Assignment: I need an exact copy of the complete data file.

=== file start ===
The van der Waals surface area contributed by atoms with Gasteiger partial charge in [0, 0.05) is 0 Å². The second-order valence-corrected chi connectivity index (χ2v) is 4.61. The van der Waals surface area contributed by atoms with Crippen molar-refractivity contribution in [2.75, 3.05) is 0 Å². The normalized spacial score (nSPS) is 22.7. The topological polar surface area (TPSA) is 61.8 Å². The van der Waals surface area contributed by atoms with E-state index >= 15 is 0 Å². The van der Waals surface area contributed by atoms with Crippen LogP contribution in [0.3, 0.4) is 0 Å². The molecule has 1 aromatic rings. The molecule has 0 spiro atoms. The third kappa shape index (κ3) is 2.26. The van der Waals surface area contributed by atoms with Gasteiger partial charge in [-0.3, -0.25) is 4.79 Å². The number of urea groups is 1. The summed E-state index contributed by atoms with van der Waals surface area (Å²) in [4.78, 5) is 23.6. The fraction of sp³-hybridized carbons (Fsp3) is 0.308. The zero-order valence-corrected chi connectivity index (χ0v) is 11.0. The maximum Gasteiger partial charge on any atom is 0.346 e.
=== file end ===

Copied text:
The van der Waals surface area contributed by atoms with Gasteiger partial charge in [0, 0.05) is 0 Å². The second-order valence-corrected chi connectivity index (χ2v) is 4.61. The van der Waals surface area contributed by atoms with Crippen molar-refractivity contribution in [2.75, 3.05) is 0 Å². The normalized spacial score (nSPS) is 22.7. The topological polar surface area (TPSA) is 61.8 Å². The van der Waals surface area contributed by atoms with E-state index >= 15 is 0 Å². The van der Waals surface area contributed by atoms with Crippen LogP contribution in [0.3, 0.4) is 0 Å². The molecule has 1 aromatic rings. The molecule has 0 spiro atoms. The third kappa shape index (κ3) is 2.26. The van der Waals surface area contributed by atoms with Gasteiger partial charge in [-0.3, -0.25) is 4.79 Å². The number of urea groups is 1. The summed E-state index contributed by atoms with van der Waals surface area (Å²) in [4.78, 5) is 23.6. The fraction of sp³-hybridized carbons (Fsp3) is 0.308. The zero-order valence-corrected chi connectivity index (χ0v) is 11.0. The maximum Gasteiger partial charge on any atom is 0.346 e.